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Thanks James! I am happy to do CommunityRule sessions with any communities interested.

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Thank you.

We will check it out for sure.

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Are there any projects that are experimenting with new types of organizations within companies and organizations? I’ve been very surprised at how rigid and dogmatic the culture of agile sprints, proposals and project management in tech is compared to other industries. I understand it comes from running decentralized teams against hard deadlines, but whenever read about exciting new governance structures, I have to wonder about life for the contributors and specialists working for the decision makers.

1 Like

Murmur is an interesting example of a platform for building governance structures for teams in existing organizations that are meant to be forkable and copyable.

Great question about quality of life. I’ll have to think about how that might become incorporated in interfaces.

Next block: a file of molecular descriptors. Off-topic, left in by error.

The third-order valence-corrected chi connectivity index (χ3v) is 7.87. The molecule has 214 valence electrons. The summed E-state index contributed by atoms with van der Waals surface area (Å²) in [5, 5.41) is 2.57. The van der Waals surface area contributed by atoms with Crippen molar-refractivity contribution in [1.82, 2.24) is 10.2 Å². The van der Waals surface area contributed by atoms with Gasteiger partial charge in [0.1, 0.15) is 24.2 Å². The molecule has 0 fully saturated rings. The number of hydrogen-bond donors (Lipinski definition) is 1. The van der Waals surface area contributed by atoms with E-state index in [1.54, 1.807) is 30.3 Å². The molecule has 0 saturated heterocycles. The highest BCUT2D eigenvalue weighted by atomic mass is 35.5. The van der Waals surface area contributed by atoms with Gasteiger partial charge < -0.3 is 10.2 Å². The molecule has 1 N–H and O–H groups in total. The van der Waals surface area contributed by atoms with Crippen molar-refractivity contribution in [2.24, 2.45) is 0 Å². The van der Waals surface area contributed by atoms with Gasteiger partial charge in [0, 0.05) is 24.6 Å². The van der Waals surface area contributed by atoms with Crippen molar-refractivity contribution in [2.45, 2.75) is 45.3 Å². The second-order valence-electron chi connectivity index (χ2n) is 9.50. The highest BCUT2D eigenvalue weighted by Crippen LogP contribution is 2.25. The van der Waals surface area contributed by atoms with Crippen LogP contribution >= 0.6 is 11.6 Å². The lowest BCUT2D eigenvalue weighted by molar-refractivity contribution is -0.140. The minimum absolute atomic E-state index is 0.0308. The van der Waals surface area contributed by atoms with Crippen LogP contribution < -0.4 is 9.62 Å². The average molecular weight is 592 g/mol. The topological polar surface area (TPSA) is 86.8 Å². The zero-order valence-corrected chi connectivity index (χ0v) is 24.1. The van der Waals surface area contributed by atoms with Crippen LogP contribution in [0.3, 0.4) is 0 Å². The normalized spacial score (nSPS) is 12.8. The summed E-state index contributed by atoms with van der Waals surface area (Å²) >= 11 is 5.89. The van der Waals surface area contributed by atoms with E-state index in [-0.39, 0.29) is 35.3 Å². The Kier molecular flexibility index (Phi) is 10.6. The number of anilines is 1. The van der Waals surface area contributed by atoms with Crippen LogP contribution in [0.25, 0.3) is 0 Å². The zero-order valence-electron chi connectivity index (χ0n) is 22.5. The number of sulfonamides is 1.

2 Likes

Maybe someone could write “Microserfs 3.0” (a la Douglas Copeland’s 1995 novella/Wired piece)

I too am fascinated by the tension between natural language and machine-readable text. One possibly illustrative example is a non-profit I’ve mentioned in this forum before, Project Haystack, which has created standardized semantic models for describing physical locations, machinery, and the data streaming off IoT sensors—all for the purpose of achieving interoperability.

To give the simplest taste, here’s a familiar location described in Project Haystack terms:

id: @whitehouse
dis: "White House"
site
area: 55000ft²
tz: "New_York"
weatherStationRef: @weather.washington
geoAddr: "1600 Pennsylvania Avenue NW, Washington, DC"
geoStreet: "1600 Pennsylvania Ave NW"
geoCity: "Washington D.C."
geoCountry: "US"
geoPostalCode: "20500"
geoCoord: C(38.898, -77.037)
yearBuilt: 1792

It gets more complicated from there, of course, but the point is that if all our wildly diverse manufacturers adopted the semantic standards advocated in the Haystack model, we’d be a huge step closer to implementing, say, a smart city.

The rub is that most manufacturers refuse to use these standards—I think mostly because “Not Invented Here”—and of the companies that do use them (in whole or in part), most refuse to publicize the fact that they do.

Thus, after a decade-plus of meticulous development, Project Haystack’s dream of interoperability goes unfulfilled for human political reasons. So much for coding utopia!